The history of Himachal Pradesh goes back to the times of one of the first civilizations known to exist – the Indus Valley Civilization, which is between 2250 B.C. and 1750 B.C. It was the time the region was inhabited by tribes Haili, Dagi, Khasa, Kinnar, Koili, Dhaugri and more. It was not until the vedic period that the region came under the view of the Gupta dynasty, especially Harshavardhana, when he conquered several regions and set up Janapadas or small republics and handed them over to local chieftains.
Though these republics or kingdoms enjoyed significant independence, they were also subject to frequent invasions and conquering by Sikander Lodi, Mahmud Ghazvi and Timur. They also fell to the Mughals, paying tributes at regular intervals to the Mughal rulers.
During the British rule, the then rulers of the region went head on head with the British in the Tarai belt region, briefly after which they ended up getting expelled from the Sutlej Provinces. When the first revolt against the British broke out in 1857, the region still remained inactive and uninvolved with exceptions from a very few provinces. A few states like Bilaspur, Mandi and Chamba made significant progress under the British rule and during the World War I, most rulers from the states showed their loyalty to their business by providing them with materials and men.
After the exit of the British, Himachal became a part C state in the year 1951 and a union territory in 1956. In 1970, the parliament passed the State of Himachal Pradesh Act after which Himachal Pradesh was merged as one of the Indian states in 1971. The 18th state of India had its first chief minister as Dr. Yashwant Singh Parmar.
Being an Indian state, Himachal Pradesh is secular and has people from diverse religions making a livelihood along the regions. Though Hinduism is one of the most commonly followed religion in Himachal (around 95% of the total population), people belonging to Christianity, Islam, Buddhism, and Sikhism also live spread out in the state.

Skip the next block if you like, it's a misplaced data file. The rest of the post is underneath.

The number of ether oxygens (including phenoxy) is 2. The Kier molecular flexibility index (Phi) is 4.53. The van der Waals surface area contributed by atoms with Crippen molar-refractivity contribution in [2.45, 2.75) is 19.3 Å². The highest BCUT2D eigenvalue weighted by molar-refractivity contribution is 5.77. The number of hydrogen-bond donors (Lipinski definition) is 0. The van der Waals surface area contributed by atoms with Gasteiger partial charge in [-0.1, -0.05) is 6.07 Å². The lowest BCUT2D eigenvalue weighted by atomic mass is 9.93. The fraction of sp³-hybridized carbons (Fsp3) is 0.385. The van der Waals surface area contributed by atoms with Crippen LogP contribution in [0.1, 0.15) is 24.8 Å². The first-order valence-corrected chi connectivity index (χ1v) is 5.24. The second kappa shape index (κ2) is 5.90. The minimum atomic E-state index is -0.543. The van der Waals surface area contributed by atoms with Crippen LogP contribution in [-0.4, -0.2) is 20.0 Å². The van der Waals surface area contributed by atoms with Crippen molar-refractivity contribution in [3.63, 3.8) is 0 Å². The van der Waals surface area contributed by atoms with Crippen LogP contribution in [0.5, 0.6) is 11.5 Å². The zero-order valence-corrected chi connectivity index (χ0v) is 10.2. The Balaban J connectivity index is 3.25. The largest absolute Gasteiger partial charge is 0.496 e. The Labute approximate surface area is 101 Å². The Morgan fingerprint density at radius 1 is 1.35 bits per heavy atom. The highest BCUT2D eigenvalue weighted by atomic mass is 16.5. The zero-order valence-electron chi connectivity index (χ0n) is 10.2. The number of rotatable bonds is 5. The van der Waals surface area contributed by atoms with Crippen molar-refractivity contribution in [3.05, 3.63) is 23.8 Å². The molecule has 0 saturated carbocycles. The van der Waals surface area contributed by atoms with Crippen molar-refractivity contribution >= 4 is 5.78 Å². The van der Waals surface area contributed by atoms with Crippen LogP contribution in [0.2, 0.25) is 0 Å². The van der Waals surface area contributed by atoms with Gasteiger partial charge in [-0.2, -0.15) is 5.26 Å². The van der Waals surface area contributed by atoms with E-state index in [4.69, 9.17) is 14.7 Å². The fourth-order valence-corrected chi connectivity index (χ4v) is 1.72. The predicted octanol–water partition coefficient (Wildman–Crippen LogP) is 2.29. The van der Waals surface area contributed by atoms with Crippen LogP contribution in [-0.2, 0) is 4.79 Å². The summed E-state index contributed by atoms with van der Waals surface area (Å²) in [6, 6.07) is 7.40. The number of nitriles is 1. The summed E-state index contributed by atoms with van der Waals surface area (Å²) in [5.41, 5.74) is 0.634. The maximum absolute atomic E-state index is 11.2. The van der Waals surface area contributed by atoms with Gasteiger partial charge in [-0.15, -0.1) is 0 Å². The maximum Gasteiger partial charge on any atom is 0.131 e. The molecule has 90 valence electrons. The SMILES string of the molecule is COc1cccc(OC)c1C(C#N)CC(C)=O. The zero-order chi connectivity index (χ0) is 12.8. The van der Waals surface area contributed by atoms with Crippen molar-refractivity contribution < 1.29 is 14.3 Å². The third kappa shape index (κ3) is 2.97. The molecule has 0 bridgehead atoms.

While Muslims are along Solan, Una, Chamba and Sirmaur, you can find Buddhist settlements in Spiti and Lahaul regions, and Sikhs in the major towns and cities of the state. Muslims constitute to about 3 to 5% of the population and Sikhs and Buddhists constitute to about 1.16% and 1.15% respectively.
In Himachal Pradesh, Hindi is the most commonly spoken language and is the state’s official language. Besides Hindi, you can also find people speaking pahari – or the language of the mountains and Punjabi. Being a tourist destination, English is widely recognized and spoken by the locals and thus it gets an additional status as a secondary official language. You can greet the locals with a Hi or a Namaste and Bhaiji to greet someone respectfully in the state.
Indian Rupee is the currency in use in Himachal Pradesh, where there coins and currency notes available for transactions. Coins have denominations of Rs, 1, 2, 5 and 10 and notes have denominations of Rs. 10, 20, 50, 500 and 2000. The destination has a lot of foreign currency exchange counters and ATMs where you can get your currencies exchanged or get local currency withdrawn from your account.
The price and its surge depend on the time you intend to visit and the city you intend to stay. Himachal Pradesh tourism boasts of a high influx of tourists from around the world and country, immensely comprising of millennial. That’s why you will find several state-of-the-art hotels, resorts and backpackers hostels. Most of the places of accommodation cater to the requirements of foreigners, making stays pleasant for both Indians and visitors from abroad. While the resorts and eco-friendly retreats can cost around Rs. 22,000 for a night, the family accommodations can cost you approximately Rs. 5,000 to Rs. 7,000 for a night. And then there are backpackers hostel which offer dorm beds at Rs. 499 per night and private rooms at Rs. 2,500 per night.
Food and beverages are comparatively cheaper and you could spend anywhere from Rs. 400 to 500 for a day for food. Most hotels offer complimentary breakfast, leaving with you lunch and dinner expenses that you can choose from dhabas to family restaurants.
There are several ATMs set up across the important hill stations of Himachal Pradesh such as Shimla, Kufri, Kullu, McLedoGunj and Dalhousie. However, they are only situated around the towns or the bus stands. If you’re accommodation is a few kilometers away from the prime location, it is recommended you carry enough cash as some hotels do not accept cards for payments. Also, if you’re doing adventure sports, you will have to pay them by cash and there are no point-of-sales in place for transactions. You can use cards in restaurants, renowned hotels and spas, outside of which you’ll have to be prepared with cash. Being high in tourism, the ATMs tend to get out of cash very often as well.